The Word: All is well

"Run now, I pray thee, to meet her, and say unto her, Is it well with thee? Is it well with thy husband? Is it well with the child? And she answered, ‘it is well.’”

“Elisha Raising the Shunammite’s Son” by Benjamin West (1766) is a painting in the collection of the Speed Art Museum in Louisville, Kentucky. (Public Domain)

All is well with us when Christ dwells in our hearts. The Shunamite mother from 2 Kings 4 could say “All is well,” because she was a believer in God. Her faith was seen in her works. She loved God, and therefore loved the “man of God.” Observing that Elisha often passed her abode on his Divine errands, she prepared a chamber for his special use. So let us provide in our hearts an abode for Christ. He is always passing. He is willing to stay with us. He knocks and asks us to receive Him. The rich woman provided for the poor traveler.

Jesus dwells with the lowest of His servants. The Shunamite carefully provided for the prophet Elisha’s comfort — “Let’s make a little room for him on the roof and furnish it with a bed, a table, a chair, and a lamp. Then he will have a place to stay whenever he comes by,” and this was gratefully noticed by the prophet. Elisha said to Gehazi, “Tell her that we appreciate the kind concern she has shown us.”

So let us thoughtfully, generously, lovingly, be careful to entertain Jesus. Let it not be enough that we open the door for Him to enter. Let us prepare and provide as we do for an honored guest in our earthly home. Such reception of Christ will be our best security and consolation. With Him abiding with us, we can appeal to Him in all trials, sure that He will lend a ready ear, and stretch forth a ready arm for our help.

Jesus asks, “Is it well with you?” as He asked Peter, “Do you love me?” not because He is ignorant, but because He wants us to examine ourselves to exercise our faith. All will be well. In a little while we shall be beyond the reach of sickness, bereavement, sin, and death. All is well — because these trials which seem ill are on the path to that Heaven. Trials help us; they speed our pace, they strengthen our feet for the march, our hands for the fight; they “work out for us” the glory to come, and as the end will be well, the road must be well also.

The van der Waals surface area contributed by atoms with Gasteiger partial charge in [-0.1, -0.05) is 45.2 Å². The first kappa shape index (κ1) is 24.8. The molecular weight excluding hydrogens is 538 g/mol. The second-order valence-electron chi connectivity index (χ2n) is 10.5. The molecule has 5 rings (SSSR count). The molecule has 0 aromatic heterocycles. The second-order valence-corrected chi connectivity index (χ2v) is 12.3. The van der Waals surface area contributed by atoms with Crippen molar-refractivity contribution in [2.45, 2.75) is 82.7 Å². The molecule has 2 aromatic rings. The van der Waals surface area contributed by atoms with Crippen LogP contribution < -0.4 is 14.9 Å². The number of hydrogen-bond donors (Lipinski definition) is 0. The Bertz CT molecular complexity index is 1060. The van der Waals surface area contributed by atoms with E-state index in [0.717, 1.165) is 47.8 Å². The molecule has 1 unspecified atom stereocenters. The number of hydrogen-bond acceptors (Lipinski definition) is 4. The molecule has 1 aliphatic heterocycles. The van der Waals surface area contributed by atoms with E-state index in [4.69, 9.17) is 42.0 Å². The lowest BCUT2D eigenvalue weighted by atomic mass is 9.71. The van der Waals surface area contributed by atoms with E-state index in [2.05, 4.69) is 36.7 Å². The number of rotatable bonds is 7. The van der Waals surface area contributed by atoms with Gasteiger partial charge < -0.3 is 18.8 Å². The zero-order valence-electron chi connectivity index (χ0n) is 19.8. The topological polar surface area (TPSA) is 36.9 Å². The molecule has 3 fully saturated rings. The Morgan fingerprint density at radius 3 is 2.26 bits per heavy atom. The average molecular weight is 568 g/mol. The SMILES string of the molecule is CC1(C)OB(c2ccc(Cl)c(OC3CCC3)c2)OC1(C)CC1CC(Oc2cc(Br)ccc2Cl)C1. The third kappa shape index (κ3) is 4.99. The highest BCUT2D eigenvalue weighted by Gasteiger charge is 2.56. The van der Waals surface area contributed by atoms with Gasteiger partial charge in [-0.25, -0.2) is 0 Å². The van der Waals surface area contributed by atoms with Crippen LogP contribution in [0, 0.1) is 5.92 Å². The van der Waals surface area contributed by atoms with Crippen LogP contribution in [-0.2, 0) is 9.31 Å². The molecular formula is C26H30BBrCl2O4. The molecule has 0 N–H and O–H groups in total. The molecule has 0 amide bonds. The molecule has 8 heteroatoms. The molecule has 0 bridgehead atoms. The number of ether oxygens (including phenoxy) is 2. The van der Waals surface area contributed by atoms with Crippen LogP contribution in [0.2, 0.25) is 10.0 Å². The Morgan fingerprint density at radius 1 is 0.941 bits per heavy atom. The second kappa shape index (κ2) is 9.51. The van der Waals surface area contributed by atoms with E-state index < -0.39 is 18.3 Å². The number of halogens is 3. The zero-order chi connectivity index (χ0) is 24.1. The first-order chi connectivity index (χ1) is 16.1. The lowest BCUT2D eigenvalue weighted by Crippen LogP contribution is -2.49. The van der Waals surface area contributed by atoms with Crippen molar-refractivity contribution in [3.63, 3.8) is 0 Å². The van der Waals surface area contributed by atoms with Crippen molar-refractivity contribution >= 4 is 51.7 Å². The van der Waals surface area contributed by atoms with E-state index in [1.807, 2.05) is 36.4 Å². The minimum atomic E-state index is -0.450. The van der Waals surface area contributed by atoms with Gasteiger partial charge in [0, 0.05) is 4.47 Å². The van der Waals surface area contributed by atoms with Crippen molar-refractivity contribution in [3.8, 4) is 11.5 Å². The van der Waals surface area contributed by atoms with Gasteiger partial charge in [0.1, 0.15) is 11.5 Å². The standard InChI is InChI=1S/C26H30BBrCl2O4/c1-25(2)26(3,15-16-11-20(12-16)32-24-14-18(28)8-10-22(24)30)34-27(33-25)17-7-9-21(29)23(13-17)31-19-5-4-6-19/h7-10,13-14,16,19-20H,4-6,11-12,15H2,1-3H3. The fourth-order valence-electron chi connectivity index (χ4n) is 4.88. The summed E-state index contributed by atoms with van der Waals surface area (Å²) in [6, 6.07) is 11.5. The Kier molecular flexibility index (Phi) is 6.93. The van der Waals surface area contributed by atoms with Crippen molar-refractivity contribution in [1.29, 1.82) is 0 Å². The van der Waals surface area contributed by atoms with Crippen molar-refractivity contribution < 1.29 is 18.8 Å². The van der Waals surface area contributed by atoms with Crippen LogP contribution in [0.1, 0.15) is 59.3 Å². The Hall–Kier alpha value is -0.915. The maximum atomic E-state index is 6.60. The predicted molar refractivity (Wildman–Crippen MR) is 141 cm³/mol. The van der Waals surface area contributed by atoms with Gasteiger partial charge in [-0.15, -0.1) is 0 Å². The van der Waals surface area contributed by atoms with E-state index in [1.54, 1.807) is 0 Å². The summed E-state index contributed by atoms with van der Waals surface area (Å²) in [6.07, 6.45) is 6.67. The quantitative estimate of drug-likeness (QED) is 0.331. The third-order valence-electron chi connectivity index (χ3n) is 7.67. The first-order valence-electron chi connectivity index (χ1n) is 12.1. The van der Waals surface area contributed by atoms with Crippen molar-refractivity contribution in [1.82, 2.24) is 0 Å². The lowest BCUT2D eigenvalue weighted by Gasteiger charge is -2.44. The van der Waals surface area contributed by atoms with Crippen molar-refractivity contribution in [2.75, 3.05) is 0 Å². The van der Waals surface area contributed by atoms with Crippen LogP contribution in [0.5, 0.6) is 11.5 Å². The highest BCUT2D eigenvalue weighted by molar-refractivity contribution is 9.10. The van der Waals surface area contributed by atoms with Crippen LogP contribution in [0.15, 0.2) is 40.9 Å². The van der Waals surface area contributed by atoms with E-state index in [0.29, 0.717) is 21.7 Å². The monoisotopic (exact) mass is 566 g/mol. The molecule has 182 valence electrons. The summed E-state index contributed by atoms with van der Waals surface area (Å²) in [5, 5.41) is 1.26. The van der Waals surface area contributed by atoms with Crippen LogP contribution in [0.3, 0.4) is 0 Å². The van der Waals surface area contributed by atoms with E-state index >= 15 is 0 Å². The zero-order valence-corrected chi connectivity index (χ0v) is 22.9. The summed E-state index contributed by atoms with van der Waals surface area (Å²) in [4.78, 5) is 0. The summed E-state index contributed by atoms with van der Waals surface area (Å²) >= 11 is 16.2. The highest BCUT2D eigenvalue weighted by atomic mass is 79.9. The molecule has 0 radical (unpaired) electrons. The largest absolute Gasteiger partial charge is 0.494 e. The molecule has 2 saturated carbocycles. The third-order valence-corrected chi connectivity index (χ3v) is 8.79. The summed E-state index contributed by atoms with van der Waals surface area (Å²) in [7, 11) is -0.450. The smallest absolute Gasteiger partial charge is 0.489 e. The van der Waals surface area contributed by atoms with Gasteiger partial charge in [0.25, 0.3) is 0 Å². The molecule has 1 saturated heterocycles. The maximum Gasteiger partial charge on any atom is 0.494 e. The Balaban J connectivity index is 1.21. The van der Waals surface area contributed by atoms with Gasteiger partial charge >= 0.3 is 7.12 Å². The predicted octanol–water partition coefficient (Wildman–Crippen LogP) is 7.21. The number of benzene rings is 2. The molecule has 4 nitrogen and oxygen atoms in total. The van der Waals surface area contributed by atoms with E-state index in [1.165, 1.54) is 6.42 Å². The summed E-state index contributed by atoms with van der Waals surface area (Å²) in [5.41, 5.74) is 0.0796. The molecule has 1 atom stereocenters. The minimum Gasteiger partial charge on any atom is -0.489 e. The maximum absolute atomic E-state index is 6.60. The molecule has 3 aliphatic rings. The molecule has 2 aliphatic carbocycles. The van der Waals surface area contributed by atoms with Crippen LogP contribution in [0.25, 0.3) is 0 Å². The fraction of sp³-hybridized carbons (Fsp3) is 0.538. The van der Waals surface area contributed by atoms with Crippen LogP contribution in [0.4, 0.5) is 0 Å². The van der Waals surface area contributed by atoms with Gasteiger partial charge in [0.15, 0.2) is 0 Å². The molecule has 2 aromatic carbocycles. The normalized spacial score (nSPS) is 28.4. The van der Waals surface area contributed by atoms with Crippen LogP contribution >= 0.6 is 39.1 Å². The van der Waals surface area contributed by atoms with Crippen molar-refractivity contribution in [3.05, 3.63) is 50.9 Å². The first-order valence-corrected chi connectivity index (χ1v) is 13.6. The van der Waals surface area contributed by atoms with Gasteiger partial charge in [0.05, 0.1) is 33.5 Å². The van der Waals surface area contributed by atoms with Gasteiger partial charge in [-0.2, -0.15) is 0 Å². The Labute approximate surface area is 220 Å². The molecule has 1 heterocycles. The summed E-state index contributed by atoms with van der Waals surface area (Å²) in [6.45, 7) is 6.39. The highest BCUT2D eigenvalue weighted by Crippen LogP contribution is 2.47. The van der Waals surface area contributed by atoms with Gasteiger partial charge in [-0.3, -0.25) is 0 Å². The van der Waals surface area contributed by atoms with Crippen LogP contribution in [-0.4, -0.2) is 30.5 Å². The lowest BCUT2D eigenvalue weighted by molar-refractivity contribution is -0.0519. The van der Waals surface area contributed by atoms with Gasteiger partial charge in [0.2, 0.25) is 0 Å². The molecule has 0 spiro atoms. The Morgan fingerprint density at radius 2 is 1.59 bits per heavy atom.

All must be well. Afflictions are not accidents, nor the working of mere physical laws. God is infinitely kind and wise to direct the best methods to fulfill His love. Though we only see a small portion of God’s completed work, we may infer, from what we know, that “He does all things well.”

We are assured of this by His written Word, and by the testimony of His Son who came to reveal the Father. And so when vision fails, faith is confident, and says, “It is well.”

Can it be well without Him? Well with revelers in a sinking ship? Well with sleepers in a burning house? Well with Belshazzar at his banquet, when the fatal finger wrote, “Weighed in the balances and found wanting?” Well with the rich man with goods laid up for many years, when the warning was given, “This night your soul shall be required of you”?

But with Christ all is well. It was well with the Jewish youths in the fiery furnace; with Daniel in the den of lions; with Paul and Silas in the inner prison.

Though a river has many windings, it is still flowing to the sea. Now it turns to the right, now to the left, now backward; yet the current rolls on without stay, and bears our boat toward home. Each bend, each seemingly opposing turn flows forward. If disappointed, it is well. If our dearest hopes are baffled, it is well. If the voyage seems tediously protracted, it is well. If speedily to end, it is well. However wild the waves of the narrow sea we have to cross, it will be well; for our Savior, who crossed it to secure our safe passage will be with us. He will welcome us on the distant shore. And then, could a voice from those we leave behind reach us amid the glories of heaven, asking “Is it well?” with what exultant joy we would shout the answer back — “It is well!”

Christopher Newman Hall (1816 – 1902), was known as a “dissenter’s bishop” and was a nineteenth century English Nonconformist. In the U.S., he supported Abraham Lincoln and the abolition of slavery during the American Civil War. This article is an excerpt from his book “Gethsemane: Leaves of Healing from the Garden of Grief.” His work is in the public domain.